Competition is inherent in gamification. The very definition of the word implies adding a competitive element to activities. It, of course, owes much of its existence to the sporting world. One thinks of world-class events such as the UK Premier League, Wimbledon Tennis Finals and the Formula One Grand Prix season as highly gamified. The thing these, and other sporting fixtures, have in common is Tournament Gameplay.
Why does sport love tournaments so much? They are an efficient way of sorting winners from losers. At their purest, they let stronger players or teams beat weaker ones to reach a result. Through winning a tournament, the strongest prove worthy, gain bragging rights and get all the respect and adulation that goes with the crown.
It’s for these reasons that tournaments are also appealing to customers. Who doesn’t ultimately want to be named Champion in something? It’s a journey people commit to with an unrivalled emotional commitment.
Tournaments also provide organisers with mechanisms to control the action. The Union of European Football Associations, commonly known as UEFA, wants popular clubs to play in the latter stages of the Champions League, for example. Wimbledon adopts a seeding system to ensure the season’s top players make an appearance.
These ‘optimised’ tournaments are created by a range of pre-qualification processes, draws and ranking and seeding systems. In the sporting world, competitor attributes, strengths and weaknesses inform tournament rules to create the most engaging, and often economically advantageous, event possible.
Similarly, the gaming industry can fairly use tournament rules to attract and favour particular groups of customers. However, unlike in our sports comparison, we may not always be looking for elite performers. We might need to take an opposite view and create a tournament experience that is attractive to everyone, putting skill levels aside. We can do this by creating a game that gives users a more dynamic and unpredictable tournament leaderboard experience.
Economic drivers are, of course, a reality too. Tournaments can be structured to support any financial model. They might encourage deposits – ‘new money’ – into any system, for example, or encourage more profitable in-game spending or a balance of the two. A tournament with a dual-scoring mechanism might weight different values to drive behaviours. For example, imagine each spent unit being worth 5 points, but each deposit unit being worth 50 points. Such a tournament would inherently support new users. Swap the figures round and long term, active spenders will be favoured. Get the ratio right and the tournament will provide a dynamic and exciting leaderboard for competing customers of all kinds that also supports your business’s financial model.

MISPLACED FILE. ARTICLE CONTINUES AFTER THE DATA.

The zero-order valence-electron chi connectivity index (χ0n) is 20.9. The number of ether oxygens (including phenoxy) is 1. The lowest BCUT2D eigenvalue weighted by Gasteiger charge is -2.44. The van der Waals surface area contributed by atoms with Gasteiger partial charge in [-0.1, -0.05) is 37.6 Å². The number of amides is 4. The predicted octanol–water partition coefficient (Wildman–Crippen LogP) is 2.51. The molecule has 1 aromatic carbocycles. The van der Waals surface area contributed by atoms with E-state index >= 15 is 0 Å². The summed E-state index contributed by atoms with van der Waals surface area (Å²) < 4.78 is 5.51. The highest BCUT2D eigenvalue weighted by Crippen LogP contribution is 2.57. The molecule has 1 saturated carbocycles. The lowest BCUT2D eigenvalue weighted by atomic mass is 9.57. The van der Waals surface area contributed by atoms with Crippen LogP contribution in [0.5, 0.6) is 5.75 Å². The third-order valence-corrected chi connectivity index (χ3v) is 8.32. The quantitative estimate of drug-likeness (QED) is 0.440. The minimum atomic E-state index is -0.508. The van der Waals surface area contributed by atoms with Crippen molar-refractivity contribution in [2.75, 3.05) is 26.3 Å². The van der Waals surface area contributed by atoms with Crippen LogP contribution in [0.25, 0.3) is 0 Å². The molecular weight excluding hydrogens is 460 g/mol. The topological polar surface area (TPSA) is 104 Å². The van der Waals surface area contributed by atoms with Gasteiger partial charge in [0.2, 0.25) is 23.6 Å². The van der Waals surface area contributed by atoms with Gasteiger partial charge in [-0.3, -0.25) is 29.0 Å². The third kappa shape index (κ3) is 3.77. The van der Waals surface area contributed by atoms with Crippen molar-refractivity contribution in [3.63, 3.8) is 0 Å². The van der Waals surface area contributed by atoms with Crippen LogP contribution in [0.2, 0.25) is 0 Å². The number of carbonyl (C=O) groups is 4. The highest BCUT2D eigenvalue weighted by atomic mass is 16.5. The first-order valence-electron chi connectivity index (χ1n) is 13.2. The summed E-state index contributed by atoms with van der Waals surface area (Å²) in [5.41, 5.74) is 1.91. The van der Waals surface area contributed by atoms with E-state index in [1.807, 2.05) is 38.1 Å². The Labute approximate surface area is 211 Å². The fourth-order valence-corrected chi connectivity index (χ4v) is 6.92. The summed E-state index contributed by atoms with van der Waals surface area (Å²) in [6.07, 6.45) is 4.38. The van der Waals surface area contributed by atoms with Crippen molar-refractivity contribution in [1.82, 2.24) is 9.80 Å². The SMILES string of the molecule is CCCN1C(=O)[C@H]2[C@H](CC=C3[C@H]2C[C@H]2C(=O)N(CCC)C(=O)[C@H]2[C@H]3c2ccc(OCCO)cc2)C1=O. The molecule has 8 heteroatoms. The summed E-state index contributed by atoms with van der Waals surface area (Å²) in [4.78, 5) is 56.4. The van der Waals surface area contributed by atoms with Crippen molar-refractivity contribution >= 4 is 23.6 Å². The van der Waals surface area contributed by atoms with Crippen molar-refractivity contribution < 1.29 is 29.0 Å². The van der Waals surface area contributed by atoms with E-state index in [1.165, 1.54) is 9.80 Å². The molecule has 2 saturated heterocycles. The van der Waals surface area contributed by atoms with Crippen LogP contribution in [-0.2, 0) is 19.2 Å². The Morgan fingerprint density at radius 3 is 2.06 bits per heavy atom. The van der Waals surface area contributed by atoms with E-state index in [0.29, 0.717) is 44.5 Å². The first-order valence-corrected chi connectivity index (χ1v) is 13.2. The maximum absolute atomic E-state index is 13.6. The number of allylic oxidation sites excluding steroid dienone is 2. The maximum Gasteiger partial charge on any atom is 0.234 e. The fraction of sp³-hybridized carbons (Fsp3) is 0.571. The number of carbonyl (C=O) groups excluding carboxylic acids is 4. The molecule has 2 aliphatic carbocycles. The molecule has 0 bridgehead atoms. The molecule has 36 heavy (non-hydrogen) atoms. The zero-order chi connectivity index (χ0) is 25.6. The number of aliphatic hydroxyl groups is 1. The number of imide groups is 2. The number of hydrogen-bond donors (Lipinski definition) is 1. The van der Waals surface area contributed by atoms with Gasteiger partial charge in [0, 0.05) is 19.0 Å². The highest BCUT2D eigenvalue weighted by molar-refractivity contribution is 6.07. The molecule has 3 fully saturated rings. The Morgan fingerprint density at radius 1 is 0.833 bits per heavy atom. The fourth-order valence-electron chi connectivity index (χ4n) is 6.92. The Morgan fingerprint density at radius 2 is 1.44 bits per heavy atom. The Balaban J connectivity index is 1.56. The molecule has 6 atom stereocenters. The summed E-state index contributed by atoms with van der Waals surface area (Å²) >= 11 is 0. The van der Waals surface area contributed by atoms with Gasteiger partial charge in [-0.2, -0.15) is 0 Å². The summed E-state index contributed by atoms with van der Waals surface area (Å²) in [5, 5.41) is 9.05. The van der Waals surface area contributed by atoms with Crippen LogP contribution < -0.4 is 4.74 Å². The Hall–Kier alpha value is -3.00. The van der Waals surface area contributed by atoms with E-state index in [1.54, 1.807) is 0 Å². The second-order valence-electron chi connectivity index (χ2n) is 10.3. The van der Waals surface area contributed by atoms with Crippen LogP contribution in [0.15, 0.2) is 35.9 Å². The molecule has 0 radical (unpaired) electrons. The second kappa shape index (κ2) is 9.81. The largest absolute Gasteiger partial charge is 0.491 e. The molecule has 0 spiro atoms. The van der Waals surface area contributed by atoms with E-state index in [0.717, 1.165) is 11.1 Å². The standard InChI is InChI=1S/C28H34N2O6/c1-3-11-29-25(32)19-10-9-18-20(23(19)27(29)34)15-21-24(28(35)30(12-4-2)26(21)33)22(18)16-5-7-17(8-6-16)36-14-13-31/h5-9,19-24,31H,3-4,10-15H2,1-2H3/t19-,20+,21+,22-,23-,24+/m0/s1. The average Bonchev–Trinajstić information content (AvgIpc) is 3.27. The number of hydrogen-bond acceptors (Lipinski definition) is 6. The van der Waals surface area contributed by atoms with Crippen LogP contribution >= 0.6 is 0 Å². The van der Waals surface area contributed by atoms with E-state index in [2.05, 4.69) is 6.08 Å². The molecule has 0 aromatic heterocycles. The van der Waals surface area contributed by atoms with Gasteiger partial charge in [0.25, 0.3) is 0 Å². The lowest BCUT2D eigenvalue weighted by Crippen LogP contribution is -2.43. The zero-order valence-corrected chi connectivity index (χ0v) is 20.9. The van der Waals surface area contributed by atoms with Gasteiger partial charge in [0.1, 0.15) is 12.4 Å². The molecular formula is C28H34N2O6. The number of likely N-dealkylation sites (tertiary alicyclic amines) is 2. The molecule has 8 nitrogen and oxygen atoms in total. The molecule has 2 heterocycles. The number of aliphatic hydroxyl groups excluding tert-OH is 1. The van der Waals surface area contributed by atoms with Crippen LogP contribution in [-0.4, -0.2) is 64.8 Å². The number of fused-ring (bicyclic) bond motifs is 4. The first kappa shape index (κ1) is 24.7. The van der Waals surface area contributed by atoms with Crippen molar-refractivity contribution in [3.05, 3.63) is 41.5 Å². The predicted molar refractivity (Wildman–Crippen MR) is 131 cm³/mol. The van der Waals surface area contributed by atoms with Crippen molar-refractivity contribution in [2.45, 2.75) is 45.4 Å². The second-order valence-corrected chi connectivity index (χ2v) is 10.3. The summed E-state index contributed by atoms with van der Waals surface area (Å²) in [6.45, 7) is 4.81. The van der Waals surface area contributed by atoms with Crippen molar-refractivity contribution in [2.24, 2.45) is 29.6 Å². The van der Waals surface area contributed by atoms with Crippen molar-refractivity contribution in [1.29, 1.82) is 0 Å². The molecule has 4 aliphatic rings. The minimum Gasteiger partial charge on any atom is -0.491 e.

It’s not just money of course that benefits from a weighted model. Weighting improbable events with higher points will keep the leaderboard dynamic. Rewarding risk-takers with higher points means dull, predictable less entertaining players, good as they may be, are less likely to win. Giving more points to those that over-achieve a monthly exercise goal, for example, or hit the jackpot on a slot machine or hold four Aces in poker are all possible in gamified Tournament Play. Speed is another way to leverage volatility and excitement. A lot of swings in fortune can happen in just ten rounds or even just an hour. Here, seeding players, or handicapping them as in golf, can make a real difference too.
We can learn a lot from sports tournaments when it comes to prizes too. Even with the multi-million dollar elite events, prize money is linked to the costs of taking part. A lifetime dedicated to being number one deserves the big bucks. In our gaming world, prizes must be similarly aligned to the costs and efforts involved in playing the game. It’s no good, for example, if the effort required to advance on the tournament leaderboard feels a step behind the prizes. Simply, if you spend £10 (or perceive that to be the cost of playing) to reach the next step up for a prize of £8, you’ll spot a flaw in the gameplay and quickly lose interest. If you spend £10 and win £15 you might well continue to the next round imagining future riches.
Lastly, in this age of compliance, we must recognise that Tournament Gameplay comes with risks of addiction and misuse. We must be transparent, socially responsible and fair in the way we use this powerful tool. Used wisely a tournament can have a significant positive impact on you, your business and, perhaps most importantly, your customers though.
Do you run tournaments for your customers? What have you learned? We would love to hear more about your experiences.